In adopting this new test, the court stated that the former DOL test is too rigid to apply to all workplaces and held that the proper question is not whether the employer receives an immediate advantage from the activities of the intern (which was not permitted under the former DOL test). Instead, the court held that the proper question is “whether the intern or the employer is the primary beneficiary of the relationship.”  The court also indicated that questions related to the primary beneficiary test may not be satisfied with generalized proof, potentially creating a significant hurdle for employees seeking to certify class/collective actions.

With this in mind, the Glatt and Wang cases certainly represent a victory for employers. Primarily, the fact that employers receive some benefit from interns’ work no longer means that internships are automatically illegal. Second, not only is the test far more lenient (the factors indicated above are to be balanced and are not an exhaustive list of requirement elements) but the bar has been risen a bit in terms of filing class actions. According to the Second Circuit rulings, “Courts must consider individual aspects of the intern’s experience” and that such analysis may be sufficient to find that unpaid interns are not similarly situated, even at first-stage conditional certification. This suggests that class actions may no longer be appropriate vehicles for former interns in jurisdictions that apply the new test, namely New York. Lastly, because class actions appear to be less promising under this new holding, plaintiffs will have to pursue their claims individually and not as part of larger lawsuits. This will likely serve as a benefit to employers as it will probably disincentivize interns from filing suit based on grounded but small claims.

One last issue remains undiscussed, and it is an important one considering the number of pending internship lawsuits. What about the cases filed in New York state court, as opposed to federal court, which is where Glatt and Wang filed suit? If you recall, Glatt and Wang filed suit in federal district court in New York citing violations of both federal law (Fair Labor Standards Act) and state law (New York Labor Law). Many of the cases at hand (think: Gucci, Zac Posen, Ralph Lauren, Coach, Lacoste, Tommy Hilfiger, Fendi, Calvin Klein, Burberry, Marc Jacobs, Oscar de la Renta, etc.) have been filed in New York state court and only cite violations of New York Labor Law. What affect will the Second Circuit’s ruling have on these cases, which do not explicitly cite violations of the Fair Labor Standards Act, and thus, do not necessarily call the Second Circuit’s new primary beneficiary test into use? Well,  it seems there will, in fact, be some overlap.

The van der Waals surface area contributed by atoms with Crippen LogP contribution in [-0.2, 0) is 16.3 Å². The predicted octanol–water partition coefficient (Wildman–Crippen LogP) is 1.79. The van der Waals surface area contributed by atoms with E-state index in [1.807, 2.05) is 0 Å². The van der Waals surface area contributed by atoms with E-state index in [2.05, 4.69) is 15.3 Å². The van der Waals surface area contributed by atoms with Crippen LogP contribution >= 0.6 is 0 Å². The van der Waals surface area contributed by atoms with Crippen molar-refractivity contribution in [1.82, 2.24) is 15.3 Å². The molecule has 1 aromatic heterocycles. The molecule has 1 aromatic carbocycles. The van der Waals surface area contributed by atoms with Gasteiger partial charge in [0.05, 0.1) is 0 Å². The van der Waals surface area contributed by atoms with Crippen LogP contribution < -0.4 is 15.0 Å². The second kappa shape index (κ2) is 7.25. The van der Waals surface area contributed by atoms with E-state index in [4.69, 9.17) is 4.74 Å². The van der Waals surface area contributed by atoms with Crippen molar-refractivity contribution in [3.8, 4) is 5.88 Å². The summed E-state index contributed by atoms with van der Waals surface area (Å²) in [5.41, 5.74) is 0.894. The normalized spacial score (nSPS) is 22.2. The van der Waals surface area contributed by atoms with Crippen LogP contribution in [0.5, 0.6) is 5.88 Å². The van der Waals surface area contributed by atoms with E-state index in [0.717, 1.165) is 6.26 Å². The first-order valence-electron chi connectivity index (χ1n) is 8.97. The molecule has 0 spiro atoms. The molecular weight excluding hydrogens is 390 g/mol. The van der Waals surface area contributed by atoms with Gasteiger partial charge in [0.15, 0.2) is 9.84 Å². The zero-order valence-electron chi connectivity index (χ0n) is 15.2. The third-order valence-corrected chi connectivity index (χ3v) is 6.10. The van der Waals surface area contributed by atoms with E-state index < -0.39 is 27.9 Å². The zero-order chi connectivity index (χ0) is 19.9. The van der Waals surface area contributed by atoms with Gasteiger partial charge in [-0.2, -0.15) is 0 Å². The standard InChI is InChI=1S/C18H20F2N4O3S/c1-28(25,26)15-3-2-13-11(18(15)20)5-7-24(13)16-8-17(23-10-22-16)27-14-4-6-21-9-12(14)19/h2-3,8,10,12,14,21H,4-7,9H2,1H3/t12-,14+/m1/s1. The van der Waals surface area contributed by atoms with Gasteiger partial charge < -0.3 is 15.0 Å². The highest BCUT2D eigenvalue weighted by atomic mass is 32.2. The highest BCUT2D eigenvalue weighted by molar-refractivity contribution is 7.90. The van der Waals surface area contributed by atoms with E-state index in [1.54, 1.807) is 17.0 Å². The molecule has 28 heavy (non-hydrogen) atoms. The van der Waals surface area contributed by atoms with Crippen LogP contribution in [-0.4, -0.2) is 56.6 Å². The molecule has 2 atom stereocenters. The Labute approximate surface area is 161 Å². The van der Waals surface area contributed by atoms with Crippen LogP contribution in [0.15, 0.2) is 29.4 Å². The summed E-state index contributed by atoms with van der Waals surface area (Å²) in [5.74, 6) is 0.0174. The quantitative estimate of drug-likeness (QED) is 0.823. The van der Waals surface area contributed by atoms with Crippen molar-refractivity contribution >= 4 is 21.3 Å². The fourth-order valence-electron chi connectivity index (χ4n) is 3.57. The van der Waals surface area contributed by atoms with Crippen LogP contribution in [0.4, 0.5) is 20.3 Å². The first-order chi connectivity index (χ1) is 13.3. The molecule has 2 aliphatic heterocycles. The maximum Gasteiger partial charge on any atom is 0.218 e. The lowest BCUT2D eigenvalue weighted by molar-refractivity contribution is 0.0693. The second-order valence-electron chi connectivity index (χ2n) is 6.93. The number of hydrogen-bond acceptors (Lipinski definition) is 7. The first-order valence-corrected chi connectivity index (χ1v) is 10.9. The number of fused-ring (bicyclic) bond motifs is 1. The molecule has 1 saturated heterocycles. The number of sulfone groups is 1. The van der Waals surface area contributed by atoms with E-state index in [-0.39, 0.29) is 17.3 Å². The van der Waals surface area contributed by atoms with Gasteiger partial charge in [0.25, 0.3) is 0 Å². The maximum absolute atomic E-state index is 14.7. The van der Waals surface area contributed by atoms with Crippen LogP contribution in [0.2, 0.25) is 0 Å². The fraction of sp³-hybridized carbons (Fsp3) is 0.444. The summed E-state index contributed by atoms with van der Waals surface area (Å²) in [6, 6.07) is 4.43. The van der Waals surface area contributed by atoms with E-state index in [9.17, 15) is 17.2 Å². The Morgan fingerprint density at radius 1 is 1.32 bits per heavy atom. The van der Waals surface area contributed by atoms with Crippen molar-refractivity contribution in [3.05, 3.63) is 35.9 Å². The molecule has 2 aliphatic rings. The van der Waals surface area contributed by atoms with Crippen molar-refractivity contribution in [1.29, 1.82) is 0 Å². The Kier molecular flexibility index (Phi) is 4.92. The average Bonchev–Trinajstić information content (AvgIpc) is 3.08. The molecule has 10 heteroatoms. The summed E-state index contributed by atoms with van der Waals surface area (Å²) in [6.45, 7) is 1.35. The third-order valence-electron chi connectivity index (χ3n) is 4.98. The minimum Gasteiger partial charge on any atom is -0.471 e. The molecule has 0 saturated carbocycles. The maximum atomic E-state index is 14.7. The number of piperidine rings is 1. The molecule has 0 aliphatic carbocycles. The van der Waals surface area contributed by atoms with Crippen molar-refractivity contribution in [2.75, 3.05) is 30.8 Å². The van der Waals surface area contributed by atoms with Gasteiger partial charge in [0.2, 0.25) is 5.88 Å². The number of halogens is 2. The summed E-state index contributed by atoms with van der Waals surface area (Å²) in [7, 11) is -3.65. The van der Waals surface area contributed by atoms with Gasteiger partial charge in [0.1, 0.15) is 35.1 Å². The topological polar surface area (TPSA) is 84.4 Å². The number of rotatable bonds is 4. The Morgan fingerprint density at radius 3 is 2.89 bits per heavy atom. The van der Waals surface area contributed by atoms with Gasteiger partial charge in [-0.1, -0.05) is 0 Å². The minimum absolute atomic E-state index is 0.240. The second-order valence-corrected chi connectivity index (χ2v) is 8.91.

New York fashioned its own test to determine whether an individual is an intern or an employee. In 2010, the New York State Department of Labor adopted the DOL’s six-factor test and added five additional factors. According to a statement from Epstein, Becker and Green, a national employment, labor and workforce management-focused firm, the rulings will affect state cases: “At least for the time being, until the U.S. Supreme Court hears this or a similar case, interns need not meet the DOL’s rigid six-factor test in order to be excluded from the definition of “employees” under the FLSA or NYLL.” More to come …